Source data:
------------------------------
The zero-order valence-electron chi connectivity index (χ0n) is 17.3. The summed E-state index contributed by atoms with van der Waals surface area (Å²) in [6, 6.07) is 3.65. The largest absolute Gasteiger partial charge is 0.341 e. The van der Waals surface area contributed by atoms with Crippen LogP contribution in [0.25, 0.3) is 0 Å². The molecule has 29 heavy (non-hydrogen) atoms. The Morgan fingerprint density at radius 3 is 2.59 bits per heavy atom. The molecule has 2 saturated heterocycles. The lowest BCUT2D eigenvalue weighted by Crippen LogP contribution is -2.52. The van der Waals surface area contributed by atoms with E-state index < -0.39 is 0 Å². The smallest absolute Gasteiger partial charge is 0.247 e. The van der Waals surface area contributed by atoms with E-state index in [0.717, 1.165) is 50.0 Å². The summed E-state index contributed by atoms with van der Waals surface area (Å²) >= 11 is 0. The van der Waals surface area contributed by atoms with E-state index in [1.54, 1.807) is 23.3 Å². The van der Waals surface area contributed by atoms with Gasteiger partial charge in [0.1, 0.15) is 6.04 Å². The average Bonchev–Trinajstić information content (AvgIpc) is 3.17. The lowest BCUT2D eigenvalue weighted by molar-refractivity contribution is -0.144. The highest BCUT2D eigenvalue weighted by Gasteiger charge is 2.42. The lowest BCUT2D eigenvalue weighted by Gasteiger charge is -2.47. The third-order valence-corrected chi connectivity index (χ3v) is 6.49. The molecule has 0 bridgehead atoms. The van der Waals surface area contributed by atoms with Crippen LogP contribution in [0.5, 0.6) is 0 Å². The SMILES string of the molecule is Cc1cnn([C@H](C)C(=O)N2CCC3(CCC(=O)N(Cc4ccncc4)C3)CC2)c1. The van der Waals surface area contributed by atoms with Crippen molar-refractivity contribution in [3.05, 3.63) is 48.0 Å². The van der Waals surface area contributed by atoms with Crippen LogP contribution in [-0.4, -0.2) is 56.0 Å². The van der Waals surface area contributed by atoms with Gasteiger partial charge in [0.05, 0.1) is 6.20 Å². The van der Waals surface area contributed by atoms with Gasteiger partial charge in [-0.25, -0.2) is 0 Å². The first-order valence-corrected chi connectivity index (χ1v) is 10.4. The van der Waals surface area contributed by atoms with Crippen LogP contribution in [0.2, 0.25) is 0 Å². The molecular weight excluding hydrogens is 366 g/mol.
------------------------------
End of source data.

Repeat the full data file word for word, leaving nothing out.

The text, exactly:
The zero-order valence-electron chi connectivity index (χ0n) is 17.3. The summed E-state index contributed by atoms with van der Waals surface area (Å²) in [6, 6.07) is 3.65. The largest absolute Gasteiger partial charge is 0.341 e. The van der Waals surface area contributed by atoms with Crippen LogP contribution in [0.25, 0.3) is 0 Å². The molecule has 29 heavy (non-hydrogen) atoms. The Morgan fingerprint density at radius 3 is 2.59 bits per heavy atom. The molecule has 2 saturated heterocycles. The lowest BCUT2D eigenvalue weighted by Crippen LogP contribution is -2.52. The van der Waals surface area contributed by atoms with E-state index < -0.39 is 0 Å². The smallest absolute Gasteiger partial charge is 0.247 e. The van der Waals surface area contributed by atoms with E-state index in [0.717, 1.165) is 50.0 Å². The summed E-state index contributed by atoms with van der Waals surface area (Å²) >= 11 is 0. The van der Waals surface area contributed by atoms with E-state index in [1.54, 1.807) is 23.3 Å². The van der Waals surface area contributed by atoms with Gasteiger partial charge in [0.1, 0.15) is 6.04 Å². The average Bonchev–Trinajstić information content (AvgIpc) is 3.17. The lowest BCUT2D eigenvalue weighted by molar-refractivity contribution is -0.144. The highest BCUT2D eigenvalue weighted by Gasteiger charge is 2.42. The lowest BCUT2D eigenvalue weighted by Gasteiger charge is -2.47. The third-order valence-corrected chi connectivity index (χ3v) is 6.49. The molecule has 0 bridgehead atoms. The van der Waals surface area contributed by atoms with Crippen LogP contribution in [0.5, 0.6) is 0 Å². The SMILES string of the molecule is Cc1cnn([C@H](C)C(=O)N2CCC3(CCC(=O)N(Cc4ccncc4)C3)CC2)c1. The van der Waals surface area contributed by atoms with Crippen molar-refractivity contribution in [3.05, 3.63) is 48.0 Å². The van der Waals surface area contributed by atoms with Crippen LogP contribution in [-0.4, -0.2) is 56.0 Å². The van der Waals surface area contributed by atoms with Gasteiger partial charge in [0.05, 0.1) is 6.20 Å². The van der Waals surface area contributed by atoms with Gasteiger partial charge in [-0.25, -0.2) is 0 Å². The first-order valence-corrected chi connectivity index (χ1v) is 10.4. The van der Waals surface area contributed by atoms with Crippen LogP contribution in [0.2, 0.25) is 0 Å². The molecular weight excluding hydrogens is 366 g/mol.